The modern idiom for talking about the past! I was thinking recently about when “in the day” I would walk up this staircase at 8.20a.m. every morning in order to be at my desk by 8.30a.m. with the typewriter cover off and a pile of handwritten letters to be typed at the side of it.
Isn’t it beautiful? So elegant and grand! I would scurry up the four flights and scuttle round the gallery at the left hand side and through a doorway – and then –just like a swan you would see the inner works of the place. Narrow dark passageways reminiscent of Dickens. Bare floor boards and wooden staircases and a thousand [it seemed] tiny offices all with name plates with grand titles such as ‘The Estates and Ratings Manager’, who was the grand being I worked for, not that he knew of my existence. The room[s] I worked in had no name plate, just eight desks, one slightly bigger where the supervisor sat. At intervals during the day “messenger boys” in uniform of sorts would bring round the handwritten correspondence collected from the various offices. These “boys” were actually retired railway workers and seemed as old as Methuselah to me. We would each have to take a pile and beaver away on old Imperial ironsides and then take them for approval to the supervisor. The slightest mistake and the letter was rejected and had to be retyped, such joy! Where was this place? Why here of course – Euston Station.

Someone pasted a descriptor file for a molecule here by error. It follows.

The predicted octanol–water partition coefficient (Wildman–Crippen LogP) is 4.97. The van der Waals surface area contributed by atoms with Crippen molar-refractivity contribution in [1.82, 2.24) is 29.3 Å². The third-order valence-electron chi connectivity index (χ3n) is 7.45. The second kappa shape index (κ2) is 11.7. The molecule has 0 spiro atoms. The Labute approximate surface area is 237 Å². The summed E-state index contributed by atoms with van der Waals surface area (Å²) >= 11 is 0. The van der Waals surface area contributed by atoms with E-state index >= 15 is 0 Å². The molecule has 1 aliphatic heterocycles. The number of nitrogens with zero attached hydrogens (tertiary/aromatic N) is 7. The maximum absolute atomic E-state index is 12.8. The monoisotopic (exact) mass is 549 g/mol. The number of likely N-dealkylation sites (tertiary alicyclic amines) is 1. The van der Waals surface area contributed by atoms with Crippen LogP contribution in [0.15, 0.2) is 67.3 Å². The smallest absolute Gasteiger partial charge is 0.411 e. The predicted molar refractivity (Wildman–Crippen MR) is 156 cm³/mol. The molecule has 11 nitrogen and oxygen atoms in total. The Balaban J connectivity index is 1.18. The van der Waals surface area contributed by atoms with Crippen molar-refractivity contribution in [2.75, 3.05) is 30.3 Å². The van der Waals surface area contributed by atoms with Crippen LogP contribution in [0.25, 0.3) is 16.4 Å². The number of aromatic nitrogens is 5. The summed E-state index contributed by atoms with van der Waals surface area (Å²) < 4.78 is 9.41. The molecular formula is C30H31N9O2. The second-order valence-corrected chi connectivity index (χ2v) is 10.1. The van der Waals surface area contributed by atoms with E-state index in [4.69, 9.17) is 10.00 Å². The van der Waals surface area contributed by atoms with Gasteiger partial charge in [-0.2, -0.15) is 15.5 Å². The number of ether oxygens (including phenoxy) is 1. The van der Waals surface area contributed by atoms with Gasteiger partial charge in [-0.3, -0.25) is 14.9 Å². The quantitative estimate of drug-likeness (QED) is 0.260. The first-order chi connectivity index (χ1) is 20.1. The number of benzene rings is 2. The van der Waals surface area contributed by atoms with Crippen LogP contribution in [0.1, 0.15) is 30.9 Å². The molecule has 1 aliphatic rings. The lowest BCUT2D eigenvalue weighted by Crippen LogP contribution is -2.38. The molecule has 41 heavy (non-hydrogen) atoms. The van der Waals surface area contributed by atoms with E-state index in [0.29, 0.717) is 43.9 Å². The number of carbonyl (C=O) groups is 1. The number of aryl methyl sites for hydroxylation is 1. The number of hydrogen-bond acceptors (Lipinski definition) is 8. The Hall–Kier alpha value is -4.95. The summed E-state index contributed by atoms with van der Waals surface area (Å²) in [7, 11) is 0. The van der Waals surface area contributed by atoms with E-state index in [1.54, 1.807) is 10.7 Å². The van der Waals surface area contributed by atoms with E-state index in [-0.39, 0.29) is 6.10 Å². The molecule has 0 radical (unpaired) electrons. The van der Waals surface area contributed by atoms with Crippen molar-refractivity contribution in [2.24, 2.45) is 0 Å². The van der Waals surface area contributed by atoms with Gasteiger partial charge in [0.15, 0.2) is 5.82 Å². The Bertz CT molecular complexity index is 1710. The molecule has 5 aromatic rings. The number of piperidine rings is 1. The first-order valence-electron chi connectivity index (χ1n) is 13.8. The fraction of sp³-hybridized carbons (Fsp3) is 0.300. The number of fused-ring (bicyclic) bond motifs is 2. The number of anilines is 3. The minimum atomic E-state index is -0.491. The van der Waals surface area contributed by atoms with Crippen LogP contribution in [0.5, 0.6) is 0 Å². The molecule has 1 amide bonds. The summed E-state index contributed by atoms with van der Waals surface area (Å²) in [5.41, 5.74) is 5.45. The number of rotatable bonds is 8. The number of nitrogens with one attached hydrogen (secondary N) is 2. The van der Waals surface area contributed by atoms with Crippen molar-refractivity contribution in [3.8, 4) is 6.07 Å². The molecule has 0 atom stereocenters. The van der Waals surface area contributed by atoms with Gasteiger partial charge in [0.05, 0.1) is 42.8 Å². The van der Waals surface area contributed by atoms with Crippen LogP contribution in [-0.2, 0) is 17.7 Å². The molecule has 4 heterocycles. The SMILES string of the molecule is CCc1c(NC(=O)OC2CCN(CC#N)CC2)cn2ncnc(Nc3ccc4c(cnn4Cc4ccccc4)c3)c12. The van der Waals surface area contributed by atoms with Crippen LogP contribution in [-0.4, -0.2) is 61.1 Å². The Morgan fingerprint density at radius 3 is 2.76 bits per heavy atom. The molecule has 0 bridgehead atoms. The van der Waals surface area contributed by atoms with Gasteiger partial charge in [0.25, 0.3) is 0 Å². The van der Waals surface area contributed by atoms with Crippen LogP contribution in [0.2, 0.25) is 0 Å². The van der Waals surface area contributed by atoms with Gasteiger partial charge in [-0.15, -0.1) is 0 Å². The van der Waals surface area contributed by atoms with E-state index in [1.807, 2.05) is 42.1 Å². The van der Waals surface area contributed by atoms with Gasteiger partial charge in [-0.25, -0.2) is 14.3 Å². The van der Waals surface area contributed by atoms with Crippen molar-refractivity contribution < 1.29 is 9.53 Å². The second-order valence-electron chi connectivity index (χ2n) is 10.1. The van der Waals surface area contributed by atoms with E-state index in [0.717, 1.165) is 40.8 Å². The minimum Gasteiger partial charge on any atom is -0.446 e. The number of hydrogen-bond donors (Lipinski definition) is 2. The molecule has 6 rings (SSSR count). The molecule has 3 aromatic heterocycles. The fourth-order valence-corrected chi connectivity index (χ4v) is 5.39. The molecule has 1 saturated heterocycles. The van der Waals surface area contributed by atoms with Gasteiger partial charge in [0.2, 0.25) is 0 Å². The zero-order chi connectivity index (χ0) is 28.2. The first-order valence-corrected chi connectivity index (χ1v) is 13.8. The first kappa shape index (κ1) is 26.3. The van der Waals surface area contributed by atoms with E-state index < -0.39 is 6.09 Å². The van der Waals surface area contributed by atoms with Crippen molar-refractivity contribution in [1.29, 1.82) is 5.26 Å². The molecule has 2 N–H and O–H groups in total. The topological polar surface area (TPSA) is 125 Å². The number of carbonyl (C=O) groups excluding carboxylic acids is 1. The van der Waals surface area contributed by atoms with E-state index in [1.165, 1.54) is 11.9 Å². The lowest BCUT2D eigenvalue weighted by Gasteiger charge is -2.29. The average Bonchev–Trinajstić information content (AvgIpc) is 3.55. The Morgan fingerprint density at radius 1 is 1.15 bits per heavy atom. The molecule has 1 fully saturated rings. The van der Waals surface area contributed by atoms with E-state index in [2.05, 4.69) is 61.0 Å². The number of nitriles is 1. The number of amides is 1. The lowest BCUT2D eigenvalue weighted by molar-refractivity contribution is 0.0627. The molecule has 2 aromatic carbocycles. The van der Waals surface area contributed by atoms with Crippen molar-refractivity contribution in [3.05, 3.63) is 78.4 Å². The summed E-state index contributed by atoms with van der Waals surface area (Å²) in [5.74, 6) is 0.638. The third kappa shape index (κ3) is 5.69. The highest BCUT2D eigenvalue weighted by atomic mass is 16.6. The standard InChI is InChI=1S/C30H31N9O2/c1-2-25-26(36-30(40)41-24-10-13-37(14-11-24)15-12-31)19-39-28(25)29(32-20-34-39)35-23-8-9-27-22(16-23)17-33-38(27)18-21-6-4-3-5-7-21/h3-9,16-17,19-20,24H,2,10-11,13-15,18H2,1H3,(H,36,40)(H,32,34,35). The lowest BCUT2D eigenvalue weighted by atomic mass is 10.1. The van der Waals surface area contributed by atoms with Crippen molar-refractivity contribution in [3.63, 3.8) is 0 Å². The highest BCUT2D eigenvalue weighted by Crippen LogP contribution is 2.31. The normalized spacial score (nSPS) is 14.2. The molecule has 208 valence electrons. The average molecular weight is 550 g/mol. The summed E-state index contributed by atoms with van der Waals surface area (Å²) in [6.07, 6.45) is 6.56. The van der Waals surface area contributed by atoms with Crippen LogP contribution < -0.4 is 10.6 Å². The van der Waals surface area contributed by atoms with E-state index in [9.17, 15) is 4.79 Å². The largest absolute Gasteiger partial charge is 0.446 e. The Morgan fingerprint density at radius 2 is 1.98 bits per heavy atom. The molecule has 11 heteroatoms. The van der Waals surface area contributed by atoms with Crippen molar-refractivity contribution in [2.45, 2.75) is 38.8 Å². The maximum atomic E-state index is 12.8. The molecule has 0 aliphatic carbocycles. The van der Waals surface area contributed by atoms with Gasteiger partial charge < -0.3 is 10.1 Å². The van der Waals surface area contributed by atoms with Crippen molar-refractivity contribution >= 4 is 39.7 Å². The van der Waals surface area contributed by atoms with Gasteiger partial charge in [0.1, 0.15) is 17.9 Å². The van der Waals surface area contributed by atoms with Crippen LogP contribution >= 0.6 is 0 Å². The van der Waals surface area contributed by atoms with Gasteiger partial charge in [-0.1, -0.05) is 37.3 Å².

This is where I earned my daily bread as a teenager until two days before I got married. I earned the princely sum of £4 per week and free rail and underground travel working as a copy typist for British Railways and I loved every minute of it. London was a good place to be then not too crowded and with a spirit of optimism. Rationing had finally ended a few years before and the street markets, which seemed to be in every side street around, were full of wonderful things. Not quite 9 till 5, I worked from 8.30 – 5.30p.m. five days a week and that was better than most, who started at 7.30a.m. and went on till 6p.m. London hadn’t yet begun swinging and decorum was still the rule of the day. I know that things always seem rosier in hindsight and that we only remember the good things. We have selective memories, I know, but I do remember that times were hard and we had to work hard and be responsible no matter how young we were, no leeway was given because you were still wet behind the ears, as they put it. The good old days? Depends on who and where you are right now. I can’t see many young ones swapping the life and technology for what we had then, but give me the simple life every time.
A Bit of History; Sadly none of this exists anymore. John Betjeman fought tooth and nail to save the doric arch at the front, to no avail as it was demolished in the 1960’s.This is what Wikpedia says about it. “The Euston Arch, built in 1837, was the original entrance to Euston station, facing onto Drummond Street, London. The Arch was demolished when the station was rebuilt in the 1960s, but much of the original stone was later located—principally used as fill in the Prescott Channel—and proposals have been formulated to reconstruct it as part of the planned redevelopment of the station, including the station’s use as the London terminus of the High Speed 2 line.“”
Picture below are from the Daily Mail archives.